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Media And Political Bulletin – 06 March 2020

Media and Political Bulletin

06 March 2020

Media Summary

Your Paracetamol Supply Depends A Lot On China

Bloomberg, Lionel Laurent, 06 March 2020

Bloomberg features an opinion article by Lionel Laurent, who reports you would expect the coronavirus outbreak to have focused the minds of Europe’s politicians and drugmakers on finding a vaccine. But it’s the continent’s fragile dependence on Asia for raw generic drug ingredients like paracetamol that’s proving a more immediate headache.

European Union health ministers are due to discuss the security of medical supplies on Friday, after warnings that the bloc faces potentially significant shortages of crucial components imported from China as the country attempts to get back to work after virus-related shutdowns. France has openly called for more manufacturing “sovereignty” from foreign suppliers, as it scrambles to guarantee the supply of masks and control the price of hand-gel to try to reassure the public.

Short-term ideas such as stockpiling or resource sharing will probably be examined today in Brussels. But supply risks have been known for a long time and will require deeper fixes, according to Philippe Luscan, an executive who oversees French drugmaker Sanofi’s industrial footprint. In an interview, Luscan outlines Sanofi’s own push to get pharmaceutical production re-shored back in Europe.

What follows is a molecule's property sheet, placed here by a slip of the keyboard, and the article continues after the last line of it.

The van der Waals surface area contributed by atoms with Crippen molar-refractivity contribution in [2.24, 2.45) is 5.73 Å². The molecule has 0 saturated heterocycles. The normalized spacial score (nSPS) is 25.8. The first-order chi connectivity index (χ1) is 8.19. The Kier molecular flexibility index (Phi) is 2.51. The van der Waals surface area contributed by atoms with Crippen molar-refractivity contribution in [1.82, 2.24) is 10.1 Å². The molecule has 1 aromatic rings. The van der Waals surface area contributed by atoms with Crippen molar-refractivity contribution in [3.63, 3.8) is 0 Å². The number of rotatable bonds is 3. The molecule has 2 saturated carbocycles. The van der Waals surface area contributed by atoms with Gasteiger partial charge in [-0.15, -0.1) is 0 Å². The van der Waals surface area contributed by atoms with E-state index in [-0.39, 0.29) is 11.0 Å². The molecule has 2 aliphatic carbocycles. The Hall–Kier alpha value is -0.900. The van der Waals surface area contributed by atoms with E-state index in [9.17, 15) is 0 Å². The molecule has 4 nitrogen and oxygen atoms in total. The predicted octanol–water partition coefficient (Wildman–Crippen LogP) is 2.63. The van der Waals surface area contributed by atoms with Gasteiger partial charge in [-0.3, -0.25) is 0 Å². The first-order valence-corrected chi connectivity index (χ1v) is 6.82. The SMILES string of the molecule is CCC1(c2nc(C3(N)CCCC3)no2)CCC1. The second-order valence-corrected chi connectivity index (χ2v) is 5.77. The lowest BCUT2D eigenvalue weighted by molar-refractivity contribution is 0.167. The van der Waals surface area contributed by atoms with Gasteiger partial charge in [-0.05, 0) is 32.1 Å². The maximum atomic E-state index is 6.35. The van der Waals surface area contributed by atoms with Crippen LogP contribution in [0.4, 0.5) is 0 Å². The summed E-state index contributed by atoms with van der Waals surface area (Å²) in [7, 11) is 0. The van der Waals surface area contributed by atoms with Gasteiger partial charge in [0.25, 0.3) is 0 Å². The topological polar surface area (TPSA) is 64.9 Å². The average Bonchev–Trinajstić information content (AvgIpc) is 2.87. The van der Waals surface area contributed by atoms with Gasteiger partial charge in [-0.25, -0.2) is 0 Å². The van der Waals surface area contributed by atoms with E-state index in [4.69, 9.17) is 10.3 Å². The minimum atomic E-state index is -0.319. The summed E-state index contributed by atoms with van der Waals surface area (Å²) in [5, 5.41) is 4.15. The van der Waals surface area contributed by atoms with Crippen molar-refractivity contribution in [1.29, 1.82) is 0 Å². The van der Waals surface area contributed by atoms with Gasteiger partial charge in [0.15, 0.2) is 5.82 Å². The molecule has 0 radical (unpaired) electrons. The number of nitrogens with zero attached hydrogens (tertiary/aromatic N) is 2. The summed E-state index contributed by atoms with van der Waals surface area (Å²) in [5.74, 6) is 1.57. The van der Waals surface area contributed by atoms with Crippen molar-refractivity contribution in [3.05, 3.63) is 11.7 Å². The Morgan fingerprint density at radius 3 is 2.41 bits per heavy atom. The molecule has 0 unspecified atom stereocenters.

Europe could face more drug shortages as coronavirus squeezes supplies

Reuters, Francesco Guarascio, 05 March 2020

Reuters reports that Europe is experiencing delays in supplies of medicines and face masks because of coronavirus disruptions, according to EU and industry officials, compounding already acute shortages of drugs on the continent.

Many countries around the world rely on China, the source of the outbreak, for drug ingredients in an age of global supply chains, and are grappling with how to avoid shortages of vital medicines. A senior official from the EU Commission has said the European Union is assessing the delays in drug shipments from Asia.

The European concerns come as India, which is the world’s main supplier of generic medicines and also relies on Chinese ingredients, decided to restrict some drug exports.

“Many active pharmaceutical ingredients are produced in China and the virus outbreak is affecting the manufacturing capacity and stability of the supply of these ingredients,” the European Medicines Agency, an EU body, told Reuters. “This could potentially lead to shortages of medicines worldwide.”

The Commission said it had not yet seen shortages in the bloc caused by the virus. But any hit to supplies due to the outbreak could worsen existing shortfalls.

 

Parliamentary Coverage

Border Delivery Group Newsletter, HMRC, 05 March 2020

This bulletin provides the latest news from Government relating to UK borders during the transition period.

Government confirms plans to introduce import controls

The Chancellor of the Duchy of Lancaster, The Rt Hon Michael Gove MP, announced recently at a Border Delivery Group stakeholder event, that full border controls will be introduced after the transition period ends in December 2020. The decision avoids any trade distortions between the UK and EU and treats all UK exports and imports equally, meaning traders in the EU and GB will have to submit customs declarations and be liable to goods’ checks.